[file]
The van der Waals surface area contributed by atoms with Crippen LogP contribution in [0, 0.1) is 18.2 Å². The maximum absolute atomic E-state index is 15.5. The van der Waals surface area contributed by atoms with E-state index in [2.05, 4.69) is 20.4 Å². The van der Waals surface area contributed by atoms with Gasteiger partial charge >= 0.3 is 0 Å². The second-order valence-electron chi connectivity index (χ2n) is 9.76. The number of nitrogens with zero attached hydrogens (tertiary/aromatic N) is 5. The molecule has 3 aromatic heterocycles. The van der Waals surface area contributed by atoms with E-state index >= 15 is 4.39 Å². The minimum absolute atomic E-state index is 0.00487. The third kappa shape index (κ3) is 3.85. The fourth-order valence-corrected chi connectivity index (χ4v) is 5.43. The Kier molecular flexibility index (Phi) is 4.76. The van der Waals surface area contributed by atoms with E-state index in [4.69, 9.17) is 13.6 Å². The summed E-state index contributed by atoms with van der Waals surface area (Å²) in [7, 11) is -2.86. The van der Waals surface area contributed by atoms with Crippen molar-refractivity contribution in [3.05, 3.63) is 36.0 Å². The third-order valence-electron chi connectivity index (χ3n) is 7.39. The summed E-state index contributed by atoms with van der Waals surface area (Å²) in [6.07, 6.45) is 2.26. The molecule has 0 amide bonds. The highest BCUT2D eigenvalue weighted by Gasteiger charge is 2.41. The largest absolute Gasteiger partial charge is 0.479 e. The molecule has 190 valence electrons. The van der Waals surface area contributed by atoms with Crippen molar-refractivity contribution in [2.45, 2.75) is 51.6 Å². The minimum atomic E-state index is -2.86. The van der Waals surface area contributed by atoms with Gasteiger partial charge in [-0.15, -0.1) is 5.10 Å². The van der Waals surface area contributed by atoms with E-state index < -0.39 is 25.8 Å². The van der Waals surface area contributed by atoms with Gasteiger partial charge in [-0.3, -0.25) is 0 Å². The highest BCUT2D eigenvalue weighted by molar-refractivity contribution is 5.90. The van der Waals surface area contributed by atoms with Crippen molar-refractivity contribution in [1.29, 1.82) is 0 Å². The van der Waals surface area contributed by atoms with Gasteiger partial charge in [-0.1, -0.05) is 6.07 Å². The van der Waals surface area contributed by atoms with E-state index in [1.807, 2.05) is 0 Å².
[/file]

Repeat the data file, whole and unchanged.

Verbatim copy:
The van der Waals surface area contributed by atoms with Crippen LogP contribution in [0, 0.1) is 18.2 Å². The maximum absolute atomic E-state index is 15.5. The van der Waals surface area contributed by atoms with E-state index in [2.05, 4.69) is 20.4 Å². The van der Waals surface area contributed by atoms with Gasteiger partial charge >= 0.3 is 0 Å². The second-order valence-electron chi connectivity index (χ2n) is 9.76. The number of nitrogens with zero attached hydrogens (tertiary/aromatic N) is 5. The molecule has 3 aromatic heterocycles. The van der Waals surface area contributed by atoms with E-state index >= 15 is 4.39 Å². The minimum absolute atomic E-state index is 0.00487. The third kappa shape index (κ3) is 3.85. The fourth-order valence-corrected chi connectivity index (χ4v) is 5.43. The Kier molecular flexibility index (Phi) is 4.76. The van der Waals surface area contributed by atoms with E-state index in [4.69, 9.17) is 13.6 Å². The summed E-state index contributed by atoms with van der Waals surface area (Å²) in [7, 11) is -2.86. The van der Waals surface area contributed by atoms with Crippen molar-refractivity contribution in [3.05, 3.63) is 36.0 Å². The third-order valence-electron chi connectivity index (χ3n) is 7.39. The summed E-state index contributed by atoms with van der Waals surface area (Å²) in [6.07, 6.45) is 2.26. The molecule has 0 amide bonds. The highest BCUT2D eigenvalue weighted by Gasteiger charge is 2.41. The largest absolute Gasteiger partial charge is 0.479 e. The molecule has 190 valence electrons. The van der Waals surface area contributed by atoms with Crippen molar-refractivity contribution in [2.45, 2.75) is 51.6 Å². The minimum atomic E-state index is -2.86. The van der Waals surface area contributed by atoms with Gasteiger partial charge in [-0.15, -0.1) is 5.10 Å². The van der Waals surface area contributed by atoms with E-state index < -0.39 is 25.8 Å². The van der Waals surface area contributed by atoms with Gasteiger partial charge in [-0.3, -0.25) is 0 Å². The highest BCUT2D eigenvalue weighted by molar-refractivity contribution is 5.90. The van der Waals surface area contributed by atoms with Crippen molar-refractivity contribution in [1.29, 1.82) is 0 Å². The van der Waals surface area contributed by atoms with Gasteiger partial charge in [-0.1, -0.05) is 6.07 Å². The van der Waals surface area contributed by atoms with E-state index in [1.807, 2.05) is 0 Å².